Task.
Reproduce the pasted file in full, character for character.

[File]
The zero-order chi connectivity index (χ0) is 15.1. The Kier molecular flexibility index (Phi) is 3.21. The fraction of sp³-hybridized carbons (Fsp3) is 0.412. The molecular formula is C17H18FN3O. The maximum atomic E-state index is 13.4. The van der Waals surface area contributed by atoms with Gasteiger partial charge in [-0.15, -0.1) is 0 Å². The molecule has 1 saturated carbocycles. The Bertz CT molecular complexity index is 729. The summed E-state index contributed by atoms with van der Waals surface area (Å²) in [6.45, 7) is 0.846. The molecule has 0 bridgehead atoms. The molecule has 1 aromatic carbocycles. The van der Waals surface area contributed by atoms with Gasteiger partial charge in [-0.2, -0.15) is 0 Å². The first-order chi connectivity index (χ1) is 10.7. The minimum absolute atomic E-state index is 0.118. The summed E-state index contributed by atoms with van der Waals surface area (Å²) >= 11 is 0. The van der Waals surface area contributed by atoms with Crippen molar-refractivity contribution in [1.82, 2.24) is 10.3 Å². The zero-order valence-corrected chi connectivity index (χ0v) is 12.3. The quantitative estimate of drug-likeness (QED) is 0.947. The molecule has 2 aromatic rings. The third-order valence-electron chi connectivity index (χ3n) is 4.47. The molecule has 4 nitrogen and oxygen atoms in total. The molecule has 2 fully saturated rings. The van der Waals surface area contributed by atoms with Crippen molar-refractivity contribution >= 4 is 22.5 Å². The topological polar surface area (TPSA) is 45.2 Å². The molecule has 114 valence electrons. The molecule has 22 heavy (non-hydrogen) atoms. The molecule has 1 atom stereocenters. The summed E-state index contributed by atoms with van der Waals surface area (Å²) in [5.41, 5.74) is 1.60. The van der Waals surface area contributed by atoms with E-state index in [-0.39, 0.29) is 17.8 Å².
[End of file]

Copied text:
The zero-order chi connectivity index (χ0) is 15.1. The Kier molecular flexibility index (Phi) is 3.21. The fraction of sp³-hybridized carbons (Fsp3) is 0.412. The molecular formula is C17H18FN3O. The maximum atomic E-state index is 13.4. The van der Waals surface area contributed by atoms with Gasteiger partial charge in [-0.15, -0.1) is 0 Å². The molecule has 1 saturated carbocycles. The Bertz CT molecular complexity index is 729. The summed E-state index contributed by atoms with van der Waals surface area (Å²) in [6.45, 7) is 0.846. The molecule has 0 bridgehead atoms. The molecule has 1 aromatic carbocycles. The van der Waals surface area contributed by atoms with Gasteiger partial charge in [-0.2, -0.15) is 0 Å². The first-order chi connectivity index (χ1) is 10.7. The minimum absolute atomic E-state index is 0.118. The summed E-state index contributed by atoms with van der Waals surface area (Å²) >= 11 is 0. The van der Waals surface area contributed by atoms with Crippen molar-refractivity contribution in [1.82, 2.24) is 10.3 Å². The zero-order valence-corrected chi connectivity index (χ0v) is 12.3. The quantitative estimate of drug-likeness (QED) is 0.947. The molecule has 2 aromatic rings. The third-order valence-electron chi connectivity index (χ3n) is 4.47. The molecule has 4 nitrogen and oxygen atoms in total. The molecule has 2 fully saturated rings. The van der Waals surface area contributed by atoms with Crippen molar-refractivity contribution >= 4 is 22.5 Å². The topological polar surface area (TPSA) is 45.2 Å². The molecule has 114 valence electrons. The molecule has 22 heavy (non-hydrogen) atoms. The molecule has 1 atom stereocenters. The summed E-state index contributed by atoms with van der Waals surface area (Å²) in [5.41, 5.74) is 1.60. The van der Waals surface area contributed by atoms with E-state index in [-0.39, 0.29) is 17.8 Å².